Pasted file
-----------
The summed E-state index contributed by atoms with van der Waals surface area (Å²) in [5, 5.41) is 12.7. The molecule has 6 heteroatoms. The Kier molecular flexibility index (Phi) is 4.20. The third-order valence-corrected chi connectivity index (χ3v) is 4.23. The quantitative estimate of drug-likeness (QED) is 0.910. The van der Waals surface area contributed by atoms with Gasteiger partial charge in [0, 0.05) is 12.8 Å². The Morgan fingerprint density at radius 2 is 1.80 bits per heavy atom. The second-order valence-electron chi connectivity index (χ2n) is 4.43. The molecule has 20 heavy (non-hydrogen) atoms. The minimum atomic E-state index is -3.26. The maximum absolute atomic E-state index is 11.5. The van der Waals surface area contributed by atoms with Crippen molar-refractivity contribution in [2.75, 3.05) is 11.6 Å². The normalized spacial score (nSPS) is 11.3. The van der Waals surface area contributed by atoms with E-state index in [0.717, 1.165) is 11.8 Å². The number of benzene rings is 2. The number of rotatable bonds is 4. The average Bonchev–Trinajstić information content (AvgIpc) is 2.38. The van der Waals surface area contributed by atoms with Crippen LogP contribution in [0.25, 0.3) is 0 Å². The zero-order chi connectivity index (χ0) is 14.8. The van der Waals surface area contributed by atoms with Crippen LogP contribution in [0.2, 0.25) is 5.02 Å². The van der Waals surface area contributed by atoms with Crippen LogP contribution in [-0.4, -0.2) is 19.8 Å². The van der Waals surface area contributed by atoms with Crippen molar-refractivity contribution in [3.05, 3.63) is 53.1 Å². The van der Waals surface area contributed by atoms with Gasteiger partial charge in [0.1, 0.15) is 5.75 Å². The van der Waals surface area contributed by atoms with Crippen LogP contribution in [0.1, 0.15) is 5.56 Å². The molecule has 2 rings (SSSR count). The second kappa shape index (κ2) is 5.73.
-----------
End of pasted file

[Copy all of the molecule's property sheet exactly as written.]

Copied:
The summed E-state index contributed by atoms with van der Waals surface area (Å²) in [5, 5.41) is 12.7. The molecule has 6 heteroatoms. The Kier molecular flexibility index (Phi) is 4.20. The third-order valence-corrected chi connectivity index (χ3v) is 4.23. The quantitative estimate of drug-likeness (QED) is 0.910. The van der Waals surface area contributed by atoms with Gasteiger partial charge in [0, 0.05) is 12.8 Å². The Morgan fingerprint density at radius 2 is 1.80 bits per heavy atom. The second-order valence-electron chi connectivity index (χ2n) is 4.43. The molecule has 20 heavy (non-hydrogen) atoms. The minimum atomic E-state index is -3.26. The maximum absolute atomic E-state index is 11.5. The van der Waals surface area contributed by atoms with Crippen molar-refractivity contribution in [2.75, 3.05) is 11.6 Å². The normalized spacial score (nSPS) is 11.3. The van der Waals surface area contributed by atoms with E-state index in [0.717, 1.165) is 11.8 Å². The number of benzene rings is 2. The number of rotatable bonds is 4. The average Bonchev–Trinajstić information content (AvgIpc) is 2.38. The van der Waals surface area contributed by atoms with Crippen LogP contribution in [0.25, 0.3) is 0 Å². The zero-order chi connectivity index (χ0) is 14.8. The van der Waals surface area contributed by atoms with Crippen LogP contribution in [0.2, 0.25) is 5.02 Å². The van der Waals surface area contributed by atoms with Crippen LogP contribution in [-0.4, -0.2) is 19.8 Å². The van der Waals surface area contributed by atoms with Crippen molar-refractivity contribution in [3.05, 3.63) is 53.1 Å². The van der Waals surface area contributed by atoms with Gasteiger partial charge in [0.1, 0.15) is 5.75 Å². The van der Waals surface area contributed by atoms with Crippen LogP contribution in [0.1, 0.15) is 5.56 Å². The molecule has 2 rings (SSSR count). The second kappa shape index (κ2) is 5.73.